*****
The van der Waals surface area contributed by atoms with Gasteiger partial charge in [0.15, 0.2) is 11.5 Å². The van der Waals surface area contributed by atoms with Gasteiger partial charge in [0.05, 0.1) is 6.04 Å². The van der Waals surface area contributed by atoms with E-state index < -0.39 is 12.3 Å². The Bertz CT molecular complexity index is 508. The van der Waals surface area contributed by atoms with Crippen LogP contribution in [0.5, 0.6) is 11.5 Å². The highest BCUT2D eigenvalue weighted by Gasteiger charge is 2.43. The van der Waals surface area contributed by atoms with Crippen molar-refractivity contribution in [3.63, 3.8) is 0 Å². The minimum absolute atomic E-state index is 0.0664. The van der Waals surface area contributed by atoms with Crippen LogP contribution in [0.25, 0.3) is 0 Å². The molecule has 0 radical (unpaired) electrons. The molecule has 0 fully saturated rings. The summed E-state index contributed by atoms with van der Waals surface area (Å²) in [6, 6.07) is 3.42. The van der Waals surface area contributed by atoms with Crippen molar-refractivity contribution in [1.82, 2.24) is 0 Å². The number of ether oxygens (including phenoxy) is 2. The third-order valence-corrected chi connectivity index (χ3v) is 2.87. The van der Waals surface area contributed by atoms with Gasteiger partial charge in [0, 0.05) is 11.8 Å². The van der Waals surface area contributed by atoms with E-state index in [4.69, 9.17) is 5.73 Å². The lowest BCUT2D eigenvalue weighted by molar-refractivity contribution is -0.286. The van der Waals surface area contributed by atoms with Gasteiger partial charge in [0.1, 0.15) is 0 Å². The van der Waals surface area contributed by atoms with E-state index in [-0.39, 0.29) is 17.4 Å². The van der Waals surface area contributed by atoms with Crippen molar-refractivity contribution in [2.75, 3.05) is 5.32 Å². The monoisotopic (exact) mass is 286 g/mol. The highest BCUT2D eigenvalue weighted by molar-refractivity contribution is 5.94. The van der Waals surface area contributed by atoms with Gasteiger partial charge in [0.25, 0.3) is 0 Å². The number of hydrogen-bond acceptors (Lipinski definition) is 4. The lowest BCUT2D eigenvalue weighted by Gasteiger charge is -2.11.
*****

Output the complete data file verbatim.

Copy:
The van der Waals surface area contributed by atoms with Gasteiger partial charge in [0.15, 0.2) is 11.5 Å². The van der Waals surface area contributed by atoms with Gasteiger partial charge in [0.05, 0.1) is 6.04 Å². The van der Waals surface area contributed by atoms with E-state index < -0.39 is 12.3 Å². The Bertz CT molecular complexity index is 508. The van der Waals surface area contributed by atoms with Crippen LogP contribution in [0.5, 0.6) is 11.5 Å². The highest BCUT2D eigenvalue weighted by Gasteiger charge is 2.43. The van der Waals surface area contributed by atoms with Crippen molar-refractivity contribution in [3.63, 3.8) is 0 Å². The minimum absolute atomic E-state index is 0.0664. The van der Waals surface area contributed by atoms with Crippen LogP contribution in [0.25, 0.3) is 0 Å². The molecule has 0 radical (unpaired) electrons. The molecule has 0 fully saturated rings. The summed E-state index contributed by atoms with van der Waals surface area (Å²) in [6, 6.07) is 3.42. The van der Waals surface area contributed by atoms with Crippen molar-refractivity contribution in [1.82, 2.24) is 0 Å². The number of ether oxygens (including phenoxy) is 2. The third-order valence-corrected chi connectivity index (χ3v) is 2.87. The van der Waals surface area contributed by atoms with Gasteiger partial charge in [0, 0.05) is 11.8 Å². The van der Waals surface area contributed by atoms with E-state index in [4.69, 9.17) is 5.73 Å². The lowest BCUT2D eigenvalue weighted by molar-refractivity contribution is -0.286. The van der Waals surface area contributed by atoms with Gasteiger partial charge in [0.1, 0.15) is 0 Å². The van der Waals surface area contributed by atoms with E-state index in [-0.39, 0.29) is 17.4 Å². The van der Waals surface area contributed by atoms with Crippen molar-refractivity contribution in [2.75, 3.05) is 5.32 Å². The monoisotopic (exact) mass is 286 g/mol. The highest BCUT2D eigenvalue weighted by molar-refractivity contribution is 5.94. The van der Waals surface area contributed by atoms with Gasteiger partial charge in [0.25, 0.3) is 0 Å². The number of hydrogen-bond acceptors (Lipinski definition) is 4. The lowest BCUT2D eigenvalue weighted by Gasteiger charge is -2.11.